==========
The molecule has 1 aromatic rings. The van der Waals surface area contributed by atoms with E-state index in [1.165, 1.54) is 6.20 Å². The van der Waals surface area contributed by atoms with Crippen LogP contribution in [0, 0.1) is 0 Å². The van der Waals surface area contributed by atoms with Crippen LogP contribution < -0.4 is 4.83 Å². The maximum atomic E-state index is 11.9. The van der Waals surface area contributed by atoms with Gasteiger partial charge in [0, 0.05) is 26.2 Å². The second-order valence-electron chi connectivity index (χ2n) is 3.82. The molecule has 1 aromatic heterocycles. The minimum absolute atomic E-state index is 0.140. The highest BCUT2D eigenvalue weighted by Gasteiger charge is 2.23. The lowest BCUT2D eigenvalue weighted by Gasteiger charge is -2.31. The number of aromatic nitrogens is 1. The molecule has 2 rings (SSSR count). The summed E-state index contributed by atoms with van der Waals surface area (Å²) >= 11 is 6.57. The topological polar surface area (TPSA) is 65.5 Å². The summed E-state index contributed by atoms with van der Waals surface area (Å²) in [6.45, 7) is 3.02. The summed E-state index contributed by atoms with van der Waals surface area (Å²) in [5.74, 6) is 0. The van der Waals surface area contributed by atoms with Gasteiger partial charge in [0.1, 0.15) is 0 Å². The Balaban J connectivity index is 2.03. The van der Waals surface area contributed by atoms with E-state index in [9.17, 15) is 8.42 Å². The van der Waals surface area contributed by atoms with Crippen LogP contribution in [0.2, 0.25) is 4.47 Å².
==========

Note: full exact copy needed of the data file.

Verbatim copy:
The molecule has 1 aromatic rings. The van der Waals surface area contributed by atoms with E-state index in [1.165, 1.54) is 6.20 Å². The van der Waals surface area contributed by atoms with Crippen LogP contribution in [0, 0.1) is 0 Å². The van der Waals surface area contributed by atoms with Crippen LogP contribution < -0.4 is 4.83 Å². The maximum atomic E-state index is 11.9. The van der Waals surface area contributed by atoms with Gasteiger partial charge in [0, 0.05) is 26.2 Å². The second-order valence-electron chi connectivity index (χ2n) is 3.82. The molecule has 1 aromatic heterocycles. The minimum absolute atomic E-state index is 0.140. The highest BCUT2D eigenvalue weighted by Gasteiger charge is 2.23. The lowest BCUT2D eigenvalue weighted by Gasteiger charge is -2.31. The number of aromatic nitrogens is 1. The molecule has 2 rings (SSSR count). The summed E-state index contributed by atoms with van der Waals surface area (Å²) >= 11 is 6.57. The topological polar surface area (TPSA) is 65.5 Å². The summed E-state index contributed by atoms with van der Waals surface area (Å²) in [6.45, 7) is 3.02. The summed E-state index contributed by atoms with van der Waals surface area (Å²) in [5.74, 6) is 0. The van der Waals surface area contributed by atoms with Gasteiger partial charge in [0.1, 0.15) is 0 Å². The Balaban J connectivity index is 2.03. The van der Waals surface area contributed by atoms with E-state index in [9.17, 15) is 8.42 Å². The van der Waals surface area contributed by atoms with Crippen LogP contribution in [0.2, 0.25) is 4.47 Å².